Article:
Featured Story

State Board of Regents OKs charter school expansion

Riverhead Charter School was granted the biggest expansion in its history last week, allowing it to incorporate grades 11 and 12.

The school’s charter was renewed by the New York State Board of Regents for a full five-year term. The renewal included approval for an increase in maximum enrollment from 850 students to 1,244. At its founding in 2001, the school offered only grades K-4 but has grown over time, most recently adding grade 10 last fall.

The school’s enrollment will rise gradually each year from 2022-23 through 2026-27, when it is expected to reach the 1,244-student limit.

The charter school’s main campus is on Middle Country Road in Calverton. To accommodate all the anticipated incoming students, it is currently renovating a vacant former schoolhouse on Sound Avenue in Northville for high school classroom space, but Superintendent Raymond Ankrum said there’s more to come.

“Our Board of Trustees are working diligently to continue to acquire space to substantiate our growth,” he said. “While we aren’t able to comment on anything beyond the Sound Avenue location, we have big plans in store for our students and families.”

The Riverhead Board of Education held a public hearing on the charter school expansion in October, drawing crowds who spoke both for and against it.

“This is not a charter school vs. traditional public school argument,” Mr. Ankrum said. “We are here because parents want a choice in where they send their kids to school … It means parents have and should be allowed to express their agency on where they send their scholars to school without judgment,” he said.

Maria Cintron currently has one child finishing up fourth grade at the charter school and two others in lower grades. She has served for about three years as treasurer for the school’s board.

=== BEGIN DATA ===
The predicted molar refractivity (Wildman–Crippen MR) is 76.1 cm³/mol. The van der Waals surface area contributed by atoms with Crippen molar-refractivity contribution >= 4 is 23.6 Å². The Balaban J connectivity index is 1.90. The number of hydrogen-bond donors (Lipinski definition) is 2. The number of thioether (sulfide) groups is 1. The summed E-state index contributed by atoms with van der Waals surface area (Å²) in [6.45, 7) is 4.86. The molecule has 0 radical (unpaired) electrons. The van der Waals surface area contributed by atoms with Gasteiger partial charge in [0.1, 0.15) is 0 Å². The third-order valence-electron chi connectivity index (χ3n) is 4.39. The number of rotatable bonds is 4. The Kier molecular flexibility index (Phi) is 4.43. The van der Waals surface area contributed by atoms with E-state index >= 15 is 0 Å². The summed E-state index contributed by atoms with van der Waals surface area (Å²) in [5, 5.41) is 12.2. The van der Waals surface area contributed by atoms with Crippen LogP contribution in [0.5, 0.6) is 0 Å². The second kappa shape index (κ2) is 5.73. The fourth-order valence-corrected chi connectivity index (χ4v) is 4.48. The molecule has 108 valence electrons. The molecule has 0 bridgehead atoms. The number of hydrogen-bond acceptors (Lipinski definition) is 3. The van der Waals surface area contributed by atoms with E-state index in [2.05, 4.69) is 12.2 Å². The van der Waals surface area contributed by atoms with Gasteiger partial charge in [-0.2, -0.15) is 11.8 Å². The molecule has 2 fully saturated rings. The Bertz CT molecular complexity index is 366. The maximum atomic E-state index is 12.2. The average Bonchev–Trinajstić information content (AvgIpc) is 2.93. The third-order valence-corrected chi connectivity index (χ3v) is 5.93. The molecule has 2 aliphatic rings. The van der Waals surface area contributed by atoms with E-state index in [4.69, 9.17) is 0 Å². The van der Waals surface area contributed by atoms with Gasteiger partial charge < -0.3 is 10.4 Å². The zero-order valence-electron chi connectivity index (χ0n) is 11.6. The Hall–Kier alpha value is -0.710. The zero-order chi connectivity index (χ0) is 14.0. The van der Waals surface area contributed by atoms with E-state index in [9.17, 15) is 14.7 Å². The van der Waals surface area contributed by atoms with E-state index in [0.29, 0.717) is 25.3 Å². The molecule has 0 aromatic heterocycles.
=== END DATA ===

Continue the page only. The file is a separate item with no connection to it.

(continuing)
“I personally grew up in public school and so I have nothing against public school but I felt the needs of my children personally were met when we moved out here to Riverhead and Charter received us with open arms,” she said.

Ms. Cintron said she’s is very grateful to have had the option to send her kids there and is glad this expansion gives other parents the opportunity to have that same choice.

“I want parents to feel in our community that they have options for their child, that as far as their education, they have a say and they have options to choose where to put their child for their education,” she said.

As required by law, the home districts of charter school students pay per-pupil tuition to the school. Admission is determined by lottery.

Mr. Ankrum said in an email that “the expansion means the world” to the school’s students and families.

“For years they have been advocating for choice in where their scholars can be educated,” he said. “This expansion is an answer to many prayers.”

Mr. Ankrum said the community response to the news has been “amazing” and credits the Riverhead Town Board for its help.

He said the 21-year-old charter school’s first senior class will graduate in 2024.